The Irish Medical Profession and the First World War

  • David Durnin

Part of the Medicine and Biomedical Sciences in Modern History book series (MBSMH)

Table of contents

  1. Front Matter
    Pages i-xiv
  2. David Durnin
    Pages 1-19
  3. David Durnin
    Pages 209-213
  4. Back Matter
    Pages 215-254

About this book


This book examines the role of the Irish medical profession in the First World War. It assesses the extent of its involvement in the conflict while also interrogating the effect of global war on the development of Ireland’s domestic medical infrastructure, especially its hospital network. The study explores the factors that encouraged Ireland’s medical personnel to join the British Army medical services and uncovers how Irish hospital governors, in the face of increasing staff shortages and economic inflation, ensured that Ireland’s voluntary hospital network survived the war. It also considers how Ireland’s wartime doctors reintegrated into an Irish society that had experienced a profound shift in political opinion towards their involvement in the conflict and subsequently became embroiled in its own Civil War. In doing so, this book provides the first comprehensive study of the effect of the First World War on the medical profession in Ireland.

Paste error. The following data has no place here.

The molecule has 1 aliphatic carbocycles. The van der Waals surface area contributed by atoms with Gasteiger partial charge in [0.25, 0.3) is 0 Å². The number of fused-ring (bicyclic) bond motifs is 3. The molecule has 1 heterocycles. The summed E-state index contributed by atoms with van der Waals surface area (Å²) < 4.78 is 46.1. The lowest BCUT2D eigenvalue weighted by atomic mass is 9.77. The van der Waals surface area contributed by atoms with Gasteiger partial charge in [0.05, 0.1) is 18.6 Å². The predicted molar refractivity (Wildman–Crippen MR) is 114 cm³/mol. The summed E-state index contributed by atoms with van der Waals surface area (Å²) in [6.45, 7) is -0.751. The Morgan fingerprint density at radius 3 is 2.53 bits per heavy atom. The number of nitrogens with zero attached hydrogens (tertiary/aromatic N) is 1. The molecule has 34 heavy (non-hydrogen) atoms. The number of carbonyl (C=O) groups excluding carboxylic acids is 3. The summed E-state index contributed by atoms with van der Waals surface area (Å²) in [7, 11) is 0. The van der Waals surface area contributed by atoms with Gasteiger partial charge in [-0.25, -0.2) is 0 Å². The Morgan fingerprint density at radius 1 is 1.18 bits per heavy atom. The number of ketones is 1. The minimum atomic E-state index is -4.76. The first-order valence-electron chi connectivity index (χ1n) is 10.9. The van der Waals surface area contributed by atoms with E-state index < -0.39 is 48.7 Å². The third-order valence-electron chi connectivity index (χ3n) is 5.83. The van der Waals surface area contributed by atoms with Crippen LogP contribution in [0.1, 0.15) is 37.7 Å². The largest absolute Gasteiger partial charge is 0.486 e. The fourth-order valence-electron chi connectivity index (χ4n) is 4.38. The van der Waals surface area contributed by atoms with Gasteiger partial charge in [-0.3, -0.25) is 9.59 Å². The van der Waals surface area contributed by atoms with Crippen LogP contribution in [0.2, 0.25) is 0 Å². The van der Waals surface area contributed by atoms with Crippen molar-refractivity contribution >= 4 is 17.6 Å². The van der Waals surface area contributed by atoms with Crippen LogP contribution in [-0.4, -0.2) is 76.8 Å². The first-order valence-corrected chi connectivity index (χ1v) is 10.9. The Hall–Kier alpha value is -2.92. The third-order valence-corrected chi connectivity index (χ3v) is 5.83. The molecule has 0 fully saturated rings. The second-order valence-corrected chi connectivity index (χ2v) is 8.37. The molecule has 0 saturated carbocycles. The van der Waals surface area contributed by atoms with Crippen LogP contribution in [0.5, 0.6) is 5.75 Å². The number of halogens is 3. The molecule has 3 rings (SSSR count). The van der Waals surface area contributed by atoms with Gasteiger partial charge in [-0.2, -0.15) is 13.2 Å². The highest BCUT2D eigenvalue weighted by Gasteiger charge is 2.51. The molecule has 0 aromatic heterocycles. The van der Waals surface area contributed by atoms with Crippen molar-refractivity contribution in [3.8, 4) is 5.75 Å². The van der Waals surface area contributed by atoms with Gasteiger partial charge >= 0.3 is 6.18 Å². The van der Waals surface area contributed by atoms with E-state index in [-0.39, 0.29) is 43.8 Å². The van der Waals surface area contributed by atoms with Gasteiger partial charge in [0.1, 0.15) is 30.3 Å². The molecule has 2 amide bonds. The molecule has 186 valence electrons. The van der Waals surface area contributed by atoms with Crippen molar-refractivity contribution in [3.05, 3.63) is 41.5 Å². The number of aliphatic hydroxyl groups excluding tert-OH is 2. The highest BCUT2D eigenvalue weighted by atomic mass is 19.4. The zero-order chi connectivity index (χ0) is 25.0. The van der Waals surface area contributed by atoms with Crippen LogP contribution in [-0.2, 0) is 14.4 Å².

Irish doctors and nurses Medical infrastructure Hospital network Twentieth-century medicine British Army medical services Irish nationalists Voluntary hospitals Emotional impact Trauma Hospital governance Political change

Authors and affiliations

  • David Durnin
    • 1
  1. 1.UCD Geary Institute for Public PolicyUniversity College DublinDublinIreland

Bibliographic information

  • DOI
  • Copyright Information The Editor(s) (if applicable) and The Author(s), under exclusive license to Springer Nature Switzerland AG 2019
  • Publisher Name Palgrave Macmillan, Cham
  • eBook Packages History History (R0)
  • Print ISBN 978-3-030-17958-8
  • Online ISBN 978-3-030-17959-5
  • Buy this book on publisher's site